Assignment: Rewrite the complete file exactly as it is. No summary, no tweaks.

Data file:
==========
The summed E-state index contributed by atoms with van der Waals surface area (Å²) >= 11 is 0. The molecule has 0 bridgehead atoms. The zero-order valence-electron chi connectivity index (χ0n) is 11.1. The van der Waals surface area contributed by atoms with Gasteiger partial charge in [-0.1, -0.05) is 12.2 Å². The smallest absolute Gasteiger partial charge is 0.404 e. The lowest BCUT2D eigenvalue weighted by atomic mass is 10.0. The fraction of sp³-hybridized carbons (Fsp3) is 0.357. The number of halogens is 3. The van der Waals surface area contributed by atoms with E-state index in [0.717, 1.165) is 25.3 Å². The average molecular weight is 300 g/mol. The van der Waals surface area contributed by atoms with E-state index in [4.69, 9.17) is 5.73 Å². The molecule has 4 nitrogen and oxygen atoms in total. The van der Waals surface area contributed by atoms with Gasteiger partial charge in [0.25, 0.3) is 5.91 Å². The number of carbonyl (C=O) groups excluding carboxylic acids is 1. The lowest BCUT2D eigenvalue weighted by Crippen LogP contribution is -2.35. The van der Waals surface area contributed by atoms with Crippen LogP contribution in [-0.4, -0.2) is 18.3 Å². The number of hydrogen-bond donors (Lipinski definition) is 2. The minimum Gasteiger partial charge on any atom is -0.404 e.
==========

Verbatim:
The summed E-state index contributed by atoms with van der Waals surface area (Å²) >= 11 is 0. The molecule has 0 bridgehead atoms. The zero-order valence-electron chi connectivity index (χ0n) is 11.1. The van der Waals surface area contributed by atoms with Gasteiger partial charge in [-0.1, -0.05) is 12.2 Å². The smallest absolute Gasteiger partial charge is 0.404 e. The lowest BCUT2D eigenvalue weighted by atomic mass is 10.0. The fraction of sp³-hybridized carbons (Fsp3) is 0.357. The number of halogens is 3. The van der Waals surface area contributed by atoms with E-state index in [0.717, 1.165) is 25.3 Å². The average molecular weight is 300 g/mol. The van der Waals surface area contributed by atoms with E-state index in [4.69, 9.17) is 5.73 Å². The molecule has 4 nitrogen and oxygen atoms in total. The van der Waals surface area contributed by atoms with Gasteiger partial charge in [0.25, 0.3) is 5.91 Å². The number of carbonyl (C=O) groups excluding carboxylic acids is 1. The lowest BCUT2D eigenvalue weighted by Crippen LogP contribution is -2.35. The van der Waals surface area contributed by atoms with Crippen LogP contribution in [-0.4, -0.2) is 18.3 Å². The number of hydrogen-bond donors (Lipinski definition) is 2. The minimum Gasteiger partial charge on any atom is -0.404 e.